Criminal cases against migrants who had been separated from their children stalled in two federal courts on Thursday, sowing confusion despite US President Donald Trump’s order to prosecute everyone suspected of illegal entry at the border.
This much we know: 77 people were brought to US district court in McAllen, Texas, Thursday morning for their first appearance. Before the hearing began, 17 of those people – all of whom had been separated from their children – were removed from the docket for reasons that were not immediately clear.
Throughout the day, conflicting messages from the US Attorney’s Office and the federal public defender’s office raised several questions: Were the charges dropped? Had they been charged to begin with? Where are they now and what happens to them next? Where are their children? Did the President’s latest executive order, which pledged to keep families together while maintaining a “zero tolerance” prosecution policy, have anything to do with the confusion?
As of Thursday night most of those questions remained unanswered. But an immigration lawyer unassociated with the cases said the confusion was the result of policies devised “off the cuff and without forethought.”
“There’s nothing normal about what’s happening,” said Atlanta-based immigration attorney Charles H. Kuck. “They don’t bring someone to court if they already have charges ready to go.”
Here’s how Thursday’s developments unfolded:
9:15 a.m. – Public defenders announce in court that the cases of 17 parents were “dismissed”
At the time, attorneys assisting with the reunification of families also say the charges were dropped.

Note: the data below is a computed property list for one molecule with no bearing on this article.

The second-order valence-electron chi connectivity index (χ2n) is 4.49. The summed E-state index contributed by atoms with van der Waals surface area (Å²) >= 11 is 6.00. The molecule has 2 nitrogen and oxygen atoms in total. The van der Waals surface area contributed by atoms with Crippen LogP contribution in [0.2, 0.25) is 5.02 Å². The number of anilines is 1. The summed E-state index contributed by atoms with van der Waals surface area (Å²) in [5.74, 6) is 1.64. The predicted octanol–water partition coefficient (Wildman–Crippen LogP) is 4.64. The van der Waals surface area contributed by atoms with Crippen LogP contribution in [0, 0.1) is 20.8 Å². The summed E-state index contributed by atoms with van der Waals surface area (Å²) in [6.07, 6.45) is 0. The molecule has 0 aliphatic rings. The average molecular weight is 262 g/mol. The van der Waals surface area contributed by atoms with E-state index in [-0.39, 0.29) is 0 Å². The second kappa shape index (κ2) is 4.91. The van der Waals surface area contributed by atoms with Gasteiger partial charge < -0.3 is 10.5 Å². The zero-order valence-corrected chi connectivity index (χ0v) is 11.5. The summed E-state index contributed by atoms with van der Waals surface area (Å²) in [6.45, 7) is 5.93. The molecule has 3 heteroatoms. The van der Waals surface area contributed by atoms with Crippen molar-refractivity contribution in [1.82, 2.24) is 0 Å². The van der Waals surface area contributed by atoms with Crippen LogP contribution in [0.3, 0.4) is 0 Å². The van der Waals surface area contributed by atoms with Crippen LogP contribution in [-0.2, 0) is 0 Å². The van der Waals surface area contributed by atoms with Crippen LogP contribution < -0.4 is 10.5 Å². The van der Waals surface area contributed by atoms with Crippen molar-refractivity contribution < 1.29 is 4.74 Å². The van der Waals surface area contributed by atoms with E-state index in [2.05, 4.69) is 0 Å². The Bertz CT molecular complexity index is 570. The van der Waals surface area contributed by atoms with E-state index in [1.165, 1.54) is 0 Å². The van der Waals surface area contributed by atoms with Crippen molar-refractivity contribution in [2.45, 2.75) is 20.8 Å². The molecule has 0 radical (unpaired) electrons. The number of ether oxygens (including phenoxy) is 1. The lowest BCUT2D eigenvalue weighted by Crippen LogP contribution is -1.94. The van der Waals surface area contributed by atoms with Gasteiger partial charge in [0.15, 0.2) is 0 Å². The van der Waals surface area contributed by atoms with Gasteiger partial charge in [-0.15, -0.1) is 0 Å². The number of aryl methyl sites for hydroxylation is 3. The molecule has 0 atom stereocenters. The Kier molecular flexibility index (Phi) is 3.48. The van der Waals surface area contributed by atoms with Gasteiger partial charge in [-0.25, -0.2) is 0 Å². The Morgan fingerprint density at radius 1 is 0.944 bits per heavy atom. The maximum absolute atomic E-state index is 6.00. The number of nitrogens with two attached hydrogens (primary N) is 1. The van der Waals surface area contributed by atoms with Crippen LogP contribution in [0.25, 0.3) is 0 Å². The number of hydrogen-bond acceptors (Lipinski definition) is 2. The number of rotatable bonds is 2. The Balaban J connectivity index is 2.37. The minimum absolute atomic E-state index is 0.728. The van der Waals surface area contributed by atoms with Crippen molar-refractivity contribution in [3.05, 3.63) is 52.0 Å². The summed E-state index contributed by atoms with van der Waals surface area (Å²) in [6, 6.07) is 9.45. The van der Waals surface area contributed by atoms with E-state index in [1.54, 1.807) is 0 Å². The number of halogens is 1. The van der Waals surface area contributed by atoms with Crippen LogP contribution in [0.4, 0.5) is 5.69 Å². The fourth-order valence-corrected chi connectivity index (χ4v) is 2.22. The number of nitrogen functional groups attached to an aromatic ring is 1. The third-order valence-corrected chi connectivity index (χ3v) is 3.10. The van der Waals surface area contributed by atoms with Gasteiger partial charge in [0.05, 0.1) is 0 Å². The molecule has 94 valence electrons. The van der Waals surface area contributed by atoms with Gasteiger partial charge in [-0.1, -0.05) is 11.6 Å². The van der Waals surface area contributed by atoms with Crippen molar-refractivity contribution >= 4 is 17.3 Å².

“I don’t know the reason why. All we know is that we saw that 17 of those people were not being prosecuted, and all of them are parents with children,” said Carlos M. Garcia, an attorney with the Texas Civil Rights Project, who was in the courtroom for the hearing.
“I think it’s a direct result of what’s going on in our administration, that they’re changing things on the fly and that’s why this happened today,” he said. And “these parents still don’t know where their children are.”
CNN reaches out to the US Attorney’s Office for the Southern District of Texas for clarification.
1:52 p.m – The US Attorney’s Office denies charges were dismissed
“The US Attorney’s Office for the Southern District of Texas (SDTX) did not dismiss any immigration violation cases in McAllen federal court today. Media reports alleging SDTX cases were dropped or dismissed are inaccurate and misleading,” the office says in a statement.
The statement contains no further information. CNN follows up to ask why the office did not file charges or if the people will ever face charges.
2:13 p.m. – The US Attorney’s Office responds to CNN’s request for clarification
“For now what I can say is that we can only speak about cases that are a part of the public record,” a spokesperson says in an email.
3:02 p.m. – The Houston Federal Public Defenders’ Office says the 17 cases were removed from the docket
Marjorie Mayers, federal public defender for the Southern District of Texas, tells CNN that her office initially received a list of 77 people for the morning misdemeanor docket.
Then, before the hearing, US Customs and Border Protection told them that 17 cases involving heads of households were being removed from the docket, Meyers said.